An option contract called a swaption, also called a swap option, gives its holder the right but not the responsibility to participate into a predefined swap contract. The owner of the swaption must give the contract's issuer a premium in exchange for the right. The rights to engage in interest rate swaps are normally provided via swaptions, but other types of swaptions can also be created.
Swaptions are more similar to swaps than to options in terms of their trading features. Swaptions, for instance, are over-the-counter instruments that resemble swaps. In other words, rather than being traded on centralized exchanges, derivative contracts are transacted over-the-counter. Additionally, because the contracts are not provided in a standardized format, swaptions have a high degree of freedom.
Prior to the transaction, the counterparties in a swaption must agree on all of the contract's terms. For instance, the parties decide the amount of the swaption (sometimes referred to as the premium on the swaption) and the duration of the option.
The elements of the underlying swap must also be decided by the counterparties. The notional amount, the swap's legs (fixed vs. float), and the frequency of adjustment for the variable leg are the aspects that are typically mentioned. Also, the benchmark for the floating leg of a swap is decided by the counterparties.
Swaptions are typically used to amend a party's aggregate payment profile, help restructure present positions, hedge options bets on bonds, or change a portfolio. Owing to the nature of swaptions, major financial institutions, banks, and/or hedge funds are frequent market participants. To assist manage interest rate risk, large organizations also participate in the swaption market.
The U.S. Dollar (USD), Euro, and British Pound are just a few of the major foreign currencies in which swap contracts are available. Due to the enormous technology and human resources needed to monitor and maintain a portfolio of swaptions, commercial banks are typically the primary market makers. Smaller businesses typically cannot afford such resources.
Based on the types of legs included in the expected swap contract, swaptions are categorized. According to this classification, payer swaption and receiver swaption are the two main categories of swaption.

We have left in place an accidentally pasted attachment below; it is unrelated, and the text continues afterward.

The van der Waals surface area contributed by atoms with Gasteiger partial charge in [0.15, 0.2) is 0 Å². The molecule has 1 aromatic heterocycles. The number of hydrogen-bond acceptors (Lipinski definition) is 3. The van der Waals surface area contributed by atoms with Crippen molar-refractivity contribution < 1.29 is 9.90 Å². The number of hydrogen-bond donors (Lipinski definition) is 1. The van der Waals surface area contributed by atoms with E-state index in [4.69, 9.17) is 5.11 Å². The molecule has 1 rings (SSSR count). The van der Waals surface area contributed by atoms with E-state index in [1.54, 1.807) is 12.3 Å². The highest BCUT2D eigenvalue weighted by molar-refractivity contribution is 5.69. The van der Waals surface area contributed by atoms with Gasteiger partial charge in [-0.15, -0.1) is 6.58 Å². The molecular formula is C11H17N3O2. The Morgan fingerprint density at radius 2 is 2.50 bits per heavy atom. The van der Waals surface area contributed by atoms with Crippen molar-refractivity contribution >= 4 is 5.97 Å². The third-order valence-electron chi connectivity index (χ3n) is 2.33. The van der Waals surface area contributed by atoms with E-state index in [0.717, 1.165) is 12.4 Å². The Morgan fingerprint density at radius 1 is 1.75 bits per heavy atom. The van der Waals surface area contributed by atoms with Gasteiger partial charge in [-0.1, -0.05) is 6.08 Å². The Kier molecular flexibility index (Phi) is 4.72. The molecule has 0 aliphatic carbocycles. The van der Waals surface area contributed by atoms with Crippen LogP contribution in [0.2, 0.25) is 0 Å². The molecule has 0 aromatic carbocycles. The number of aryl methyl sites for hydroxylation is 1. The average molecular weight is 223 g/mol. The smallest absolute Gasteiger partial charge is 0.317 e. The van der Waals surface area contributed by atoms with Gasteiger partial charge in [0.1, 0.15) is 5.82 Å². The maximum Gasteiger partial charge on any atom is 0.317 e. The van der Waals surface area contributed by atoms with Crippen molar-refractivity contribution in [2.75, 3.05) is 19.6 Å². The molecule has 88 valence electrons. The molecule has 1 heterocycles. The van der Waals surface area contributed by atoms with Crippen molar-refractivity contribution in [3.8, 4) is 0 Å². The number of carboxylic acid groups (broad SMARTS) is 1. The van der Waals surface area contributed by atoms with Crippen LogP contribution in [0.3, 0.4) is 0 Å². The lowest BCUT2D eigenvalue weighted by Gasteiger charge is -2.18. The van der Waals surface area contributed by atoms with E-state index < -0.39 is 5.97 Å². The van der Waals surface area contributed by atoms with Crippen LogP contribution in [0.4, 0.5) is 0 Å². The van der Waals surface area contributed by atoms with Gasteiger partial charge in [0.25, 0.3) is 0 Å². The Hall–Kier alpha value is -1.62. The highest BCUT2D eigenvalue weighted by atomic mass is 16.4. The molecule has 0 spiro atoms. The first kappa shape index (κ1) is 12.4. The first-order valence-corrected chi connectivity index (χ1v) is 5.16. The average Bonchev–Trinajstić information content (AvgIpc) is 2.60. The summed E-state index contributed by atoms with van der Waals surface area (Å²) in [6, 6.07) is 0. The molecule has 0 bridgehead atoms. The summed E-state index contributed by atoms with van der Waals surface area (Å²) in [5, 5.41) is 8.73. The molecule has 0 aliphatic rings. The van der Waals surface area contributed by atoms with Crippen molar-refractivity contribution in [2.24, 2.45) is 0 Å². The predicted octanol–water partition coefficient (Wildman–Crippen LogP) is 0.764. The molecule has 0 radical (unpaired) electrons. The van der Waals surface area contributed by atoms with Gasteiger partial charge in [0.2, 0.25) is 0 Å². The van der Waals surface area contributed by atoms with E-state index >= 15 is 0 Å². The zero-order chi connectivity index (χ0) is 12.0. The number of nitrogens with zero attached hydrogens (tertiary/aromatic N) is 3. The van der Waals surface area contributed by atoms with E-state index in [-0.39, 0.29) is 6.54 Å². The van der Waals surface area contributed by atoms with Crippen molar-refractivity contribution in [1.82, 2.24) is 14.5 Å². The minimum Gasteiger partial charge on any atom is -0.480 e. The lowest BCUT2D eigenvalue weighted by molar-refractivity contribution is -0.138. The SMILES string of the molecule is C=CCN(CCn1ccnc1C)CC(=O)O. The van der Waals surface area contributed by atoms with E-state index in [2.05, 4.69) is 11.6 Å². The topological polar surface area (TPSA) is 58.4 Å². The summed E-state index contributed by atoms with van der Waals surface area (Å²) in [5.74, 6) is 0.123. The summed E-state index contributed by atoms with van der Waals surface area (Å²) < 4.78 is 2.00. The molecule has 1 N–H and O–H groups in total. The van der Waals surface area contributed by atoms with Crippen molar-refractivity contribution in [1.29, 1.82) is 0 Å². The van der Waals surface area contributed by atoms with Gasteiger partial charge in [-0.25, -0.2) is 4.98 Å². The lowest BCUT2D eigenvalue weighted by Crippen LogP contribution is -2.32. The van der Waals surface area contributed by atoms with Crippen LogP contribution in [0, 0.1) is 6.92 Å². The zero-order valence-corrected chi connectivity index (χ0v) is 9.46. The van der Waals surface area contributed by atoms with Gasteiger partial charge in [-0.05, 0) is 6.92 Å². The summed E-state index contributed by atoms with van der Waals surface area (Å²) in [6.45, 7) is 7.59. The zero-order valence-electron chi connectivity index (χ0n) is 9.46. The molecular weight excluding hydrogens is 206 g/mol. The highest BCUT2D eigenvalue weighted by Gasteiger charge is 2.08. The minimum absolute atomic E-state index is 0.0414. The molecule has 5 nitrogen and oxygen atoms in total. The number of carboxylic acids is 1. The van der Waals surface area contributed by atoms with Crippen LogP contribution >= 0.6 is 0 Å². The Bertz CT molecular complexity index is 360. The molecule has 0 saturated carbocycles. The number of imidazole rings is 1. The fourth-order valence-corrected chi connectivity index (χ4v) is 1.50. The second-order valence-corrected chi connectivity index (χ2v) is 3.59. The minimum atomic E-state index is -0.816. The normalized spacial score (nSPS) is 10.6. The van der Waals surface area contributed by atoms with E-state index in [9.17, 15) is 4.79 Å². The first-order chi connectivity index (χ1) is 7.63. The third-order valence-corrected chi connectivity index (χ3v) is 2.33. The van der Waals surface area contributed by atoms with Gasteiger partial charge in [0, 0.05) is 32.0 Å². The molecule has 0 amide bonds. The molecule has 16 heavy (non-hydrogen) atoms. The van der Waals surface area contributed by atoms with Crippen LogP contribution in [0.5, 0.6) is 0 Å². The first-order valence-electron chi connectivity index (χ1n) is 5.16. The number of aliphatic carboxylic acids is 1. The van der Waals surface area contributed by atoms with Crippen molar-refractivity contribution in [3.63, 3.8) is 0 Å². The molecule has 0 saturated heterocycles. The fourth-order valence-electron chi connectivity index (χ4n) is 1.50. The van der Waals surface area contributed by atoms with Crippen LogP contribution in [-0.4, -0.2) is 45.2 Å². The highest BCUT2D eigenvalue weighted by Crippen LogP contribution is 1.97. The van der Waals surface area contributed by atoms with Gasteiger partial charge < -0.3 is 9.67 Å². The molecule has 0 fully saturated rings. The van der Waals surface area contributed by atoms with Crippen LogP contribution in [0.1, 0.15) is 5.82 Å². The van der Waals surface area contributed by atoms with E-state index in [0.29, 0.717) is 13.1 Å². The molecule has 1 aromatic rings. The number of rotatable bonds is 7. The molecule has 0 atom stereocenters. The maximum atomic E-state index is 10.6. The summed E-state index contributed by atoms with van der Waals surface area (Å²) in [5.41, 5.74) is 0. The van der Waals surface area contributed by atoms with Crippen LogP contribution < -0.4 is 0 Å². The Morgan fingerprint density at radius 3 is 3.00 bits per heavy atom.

The buyer of a payer swaption gains the ability to enter into a swap contract, meaning that they will get the floating swap leg in return for the fixed swap leg.
Instead, the receiver swaption gives the holder of a swap the option, but not the responsibility, to join into a swap contract in which the fixed swap leg is exchanged for the floating swap leg.
Swaption contracts have many execution styles, just like standard options do. In other words, separate swaptions have different terms that specify the dates on which they can be exercised. European, American, and Bermudan styles are the most often used swaption types.
- European swaption: A swaption which may only be exercised on the exercise day.
- American swaption: A swaption that is exercisable not only on the exercise date, but also on any date between the origination and exercise dates.
- Bermudian swaption: A swap that has multiple preset dates between the origination and exercise dates where it may be exercised.
In order to choose the best valuation approach, it is essential to consider swaptions styles. For instance, the Black valuation model is frequently used to evaluate swaptions in the European style. On the other hand, Black-Derman-Toy or Hull-White models are typically used to price American and Bermudan swaptions, which are seen to be more complex than European options.